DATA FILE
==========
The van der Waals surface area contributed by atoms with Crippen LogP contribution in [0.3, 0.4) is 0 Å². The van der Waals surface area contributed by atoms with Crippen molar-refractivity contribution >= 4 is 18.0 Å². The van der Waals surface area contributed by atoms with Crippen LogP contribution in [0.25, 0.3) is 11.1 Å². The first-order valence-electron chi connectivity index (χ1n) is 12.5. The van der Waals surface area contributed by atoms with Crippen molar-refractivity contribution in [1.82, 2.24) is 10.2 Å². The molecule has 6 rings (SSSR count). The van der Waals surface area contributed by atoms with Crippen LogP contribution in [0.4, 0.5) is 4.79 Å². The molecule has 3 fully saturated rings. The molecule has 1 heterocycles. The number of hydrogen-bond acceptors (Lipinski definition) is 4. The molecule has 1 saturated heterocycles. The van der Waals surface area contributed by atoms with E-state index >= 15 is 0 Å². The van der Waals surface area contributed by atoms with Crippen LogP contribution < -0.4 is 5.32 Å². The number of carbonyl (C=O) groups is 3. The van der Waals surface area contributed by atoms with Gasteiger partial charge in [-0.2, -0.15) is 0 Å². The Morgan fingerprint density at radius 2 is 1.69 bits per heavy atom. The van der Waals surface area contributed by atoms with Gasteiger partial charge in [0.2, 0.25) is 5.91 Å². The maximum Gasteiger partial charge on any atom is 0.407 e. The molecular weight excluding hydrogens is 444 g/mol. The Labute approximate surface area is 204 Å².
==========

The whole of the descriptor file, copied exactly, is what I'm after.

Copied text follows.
The van der Waals surface area contributed by atoms with Crippen LogP contribution in [0.3, 0.4) is 0 Å². The van der Waals surface area contributed by atoms with Crippen molar-refractivity contribution >= 4 is 18.0 Å². The van der Waals surface area contributed by atoms with Crippen LogP contribution in [0.25, 0.3) is 11.1 Å². The first-order valence-electron chi connectivity index (χ1n) is 12.5. The van der Waals surface area contributed by atoms with Crippen molar-refractivity contribution in [1.82, 2.24) is 10.2 Å². The molecule has 6 rings (SSSR count). The van der Waals surface area contributed by atoms with Crippen LogP contribution in [0.4, 0.5) is 4.79 Å². The molecule has 3 fully saturated rings. The molecule has 1 heterocycles. The number of hydrogen-bond acceptors (Lipinski definition) is 4. The molecule has 1 saturated heterocycles. The van der Waals surface area contributed by atoms with E-state index >= 15 is 0 Å². The van der Waals surface area contributed by atoms with Crippen LogP contribution < -0.4 is 5.32 Å². The number of carbonyl (C=O) groups is 3. The van der Waals surface area contributed by atoms with Gasteiger partial charge in [-0.2, -0.15) is 0 Å². The Morgan fingerprint density at radius 2 is 1.69 bits per heavy atom. The van der Waals surface area contributed by atoms with Gasteiger partial charge in [0.2, 0.25) is 5.91 Å². The maximum Gasteiger partial charge on any atom is 0.407 e. The molecular weight excluding hydrogens is 444 g/mol. The Labute approximate surface area is 204 Å².